Famous Perito Moreno Glacier in Patagonia, Argentina

World's Most Beautiful Glaciers to See Before They're Gone

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Famous Perito Moreno Glacier in Patagonia, Argentina

Slip Sliding Away

The world’s glaciers are a stunning sight, but if they’re on your travel bucket list, the clock is ticking. In nearly all cases, they’re melting at an alarming rate, and many formerly imposing sheets of ice are already but a fraction of their former glory. Here are some of the glaciers most worth seeing before they potentially disappear forever.  

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Mountain goats and glaciers in Alaska
Jaime Espinosa de los Monteros/istockphoto

Exit Glacier


One of Alaska’s most accessible glaciers, Kenai Fjords National Park’s Exit Glacier is a short drive from Seward, Alaska. Visitors can hike right up to its face, past markers that show just how much the ice has retreated over the years. A more strenuous trail rewards hikers with a sweeping view of the ice field, or visitors can sign up with professional guides to get out on the ice itself.  

Related: Epic Hiking Trails Around the Globe

Athabasca Glacier, Jasper National Park, Alberta,Canada

Athabasca Glacier


Unfortunately, one of North America’s most-visited glaciers is also one of its most vulnerable. Athabasca, in Alberta’s Jasper National Park, is retreating about 16 feet every year and could disappear completely in the next 100 years, leaving only an alpine meadow, experts say. Stone markers show visitors just how much the mighty ice field has shrunk in the past century.

Related: Best Summer Travel Destinations in Canada

Grinnell Glacier in Glacier National Park
Dean_Fikar /istockphoto
Aerial View of Franz Josef Glacier, New Zealand
Matt Palmer/istockphoto
Perito Moreno Glacier, Argentina

Perito Moreno Glacier


While most of the globe’s other glaciers are shrinking, Patagonia’s Perito Moreno continues to grow. Why? Scientists aren’t exactly sure, though they guess its very steep angle may be helping, according to National Geographic. A particularly well-timed visit may allow you to witness the collapse of an icy arch into Lake Argentino, a phenomenon that happens every two to four years.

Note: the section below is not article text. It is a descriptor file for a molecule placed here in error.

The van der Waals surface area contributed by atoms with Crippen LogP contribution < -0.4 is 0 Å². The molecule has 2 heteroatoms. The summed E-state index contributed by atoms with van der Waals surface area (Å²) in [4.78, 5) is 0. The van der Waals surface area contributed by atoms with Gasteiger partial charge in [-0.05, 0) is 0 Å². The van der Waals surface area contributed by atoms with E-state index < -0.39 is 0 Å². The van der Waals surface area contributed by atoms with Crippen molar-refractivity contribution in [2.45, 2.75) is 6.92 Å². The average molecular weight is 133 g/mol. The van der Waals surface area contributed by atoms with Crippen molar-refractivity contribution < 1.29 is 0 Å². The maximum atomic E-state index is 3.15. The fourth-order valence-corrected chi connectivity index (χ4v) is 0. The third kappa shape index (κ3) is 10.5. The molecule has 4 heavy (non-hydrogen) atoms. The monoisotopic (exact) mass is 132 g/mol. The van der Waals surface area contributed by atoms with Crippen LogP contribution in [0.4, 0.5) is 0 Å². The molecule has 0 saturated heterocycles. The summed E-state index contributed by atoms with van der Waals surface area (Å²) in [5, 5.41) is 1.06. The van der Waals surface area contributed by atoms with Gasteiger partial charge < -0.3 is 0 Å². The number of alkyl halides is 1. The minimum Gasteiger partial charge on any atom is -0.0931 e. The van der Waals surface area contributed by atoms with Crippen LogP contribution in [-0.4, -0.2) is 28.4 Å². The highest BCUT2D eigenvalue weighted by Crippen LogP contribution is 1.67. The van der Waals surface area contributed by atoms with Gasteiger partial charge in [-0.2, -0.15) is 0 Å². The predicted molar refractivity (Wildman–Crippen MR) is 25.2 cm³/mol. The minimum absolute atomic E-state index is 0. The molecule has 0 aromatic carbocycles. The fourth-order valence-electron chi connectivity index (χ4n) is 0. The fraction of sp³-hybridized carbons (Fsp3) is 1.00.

Related: Spectacular Photos of Hard-to-Reach Places

Vatnajokull Glacier
Stanson/ istockphoto



The largest glacier in all of Europe is Vatnajokull, a UNESCO World Heritage site that spreads over a whopping 8% of Iceland. Under its surface are volatile volcanoes, and the glacier’s ice caves are a truly stunning sight for winter visitors. But even this massive ice cap isn’t immune to climate change, and according to the New York Times, it’s retreating by the length of roughly three football fields in some spots each and every year.

Related: Jaw-Dropping Ice Caves to Inspire Your Inner Explorer

Beautiful view of the Aletsch Glacier in Switzerland

Aletsch Glacier


The largest Alpine glacier is almost as big of a tourist draw as the nearby Matterhorn, and it holds a staggering 11 billion tons of ice. The region draws not just glacier hikers, but skiers, mountain bikers, paragliders, and other daredevils. But if you want the best view of the ice, go soon: Scientists say that even under the best climate conditions, Aletsch will still likely lose about 50% of its ice by the end of the century. 

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Approaching Columbia Glacier in Prrince William Sound,,Alaska

Columbia Glacier